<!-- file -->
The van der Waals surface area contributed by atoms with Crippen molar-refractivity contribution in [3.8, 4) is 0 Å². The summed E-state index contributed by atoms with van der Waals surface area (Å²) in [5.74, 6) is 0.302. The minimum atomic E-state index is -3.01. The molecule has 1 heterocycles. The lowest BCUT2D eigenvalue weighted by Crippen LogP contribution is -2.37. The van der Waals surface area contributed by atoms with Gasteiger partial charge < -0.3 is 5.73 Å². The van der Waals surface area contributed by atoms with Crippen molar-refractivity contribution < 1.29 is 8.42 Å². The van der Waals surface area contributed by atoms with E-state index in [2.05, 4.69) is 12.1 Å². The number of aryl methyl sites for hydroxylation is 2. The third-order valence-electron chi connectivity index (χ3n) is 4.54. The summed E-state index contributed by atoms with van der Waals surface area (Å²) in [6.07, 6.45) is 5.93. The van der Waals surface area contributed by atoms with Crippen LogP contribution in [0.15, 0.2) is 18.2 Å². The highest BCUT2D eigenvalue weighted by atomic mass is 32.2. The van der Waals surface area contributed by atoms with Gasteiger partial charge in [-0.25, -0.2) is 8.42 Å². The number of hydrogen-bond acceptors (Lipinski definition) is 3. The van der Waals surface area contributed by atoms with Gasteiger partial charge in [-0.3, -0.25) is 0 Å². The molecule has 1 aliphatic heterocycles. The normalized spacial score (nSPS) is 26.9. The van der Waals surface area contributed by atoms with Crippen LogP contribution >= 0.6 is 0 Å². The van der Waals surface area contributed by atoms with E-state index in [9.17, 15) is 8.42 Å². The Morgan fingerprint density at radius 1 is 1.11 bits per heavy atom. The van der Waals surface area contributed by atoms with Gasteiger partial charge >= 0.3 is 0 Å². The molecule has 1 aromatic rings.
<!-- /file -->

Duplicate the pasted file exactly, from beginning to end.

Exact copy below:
The van der Waals surface area contributed by atoms with Crippen molar-refractivity contribution in [3.8, 4) is 0 Å². The summed E-state index contributed by atoms with van der Waals surface area (Å²) in [5.74, 6) is 0.302. The minimum atomic E-state index is -3.01. The molecule has 1 heterocycles. The lowest BCUT2D eigenvalue weighted by Crippen LogP contribution is -2.37. The van der Waals surface area contributed by atoms with Gasteiger partial charge < -0.3 is 5.73 Å². The van der Waals surface area contributed by atoms with Crippen molar-refractivity contribution < 1.29 is 8.42 Å². The van der Waals surface area contributed by atoms with E-state index in [2.05, 4.69) is 12.1 Å². The number of aryl methyl sites for hydroxylation is 2. The third-order valence-electron chi connectivity index (χ3n) is 4.54. The summed E-state index contributed by atoms with van der Waals surface area (Å²) in [6.07, 6.45) is 5.93. The van der Waals surface area contributed by atoms with Crippen LogP contribution in [0.15, 0.2) is 18.2 Å². The highest BCUT2D eigenvalue weighted by atomic mass is 32.2. The van der Waals surface area contributed by atoms with Gasteiger partial charge in [-0.25, -0.2) is 8.42 Å². The number of hydrogen-bond acceptors (Lipinski definition) is 3. The van der Waals surface area contributed by atoms with Gasteiger partial charge in [-0.3, -0.25) is 0 Å². The molecule has 1 aliphatic heterocycles. The normalized spacial score (nSPS) is 26.9. The van der Waals surface area contributed by atoms with Crippen LogP contribution >= 0.6 is 0 Å². The van der Waals surface area contributed by atoms with E-state index in [9.17, 15) is 8.42 Å². The Morgan fingerprint density at radius 1 is 1.11 bits per heavy atom. The van der Waals surface area contributed by atoms with Gasteiger partial charge >= 0.3 is 0 Å². The molecule has 1 aromatic rings.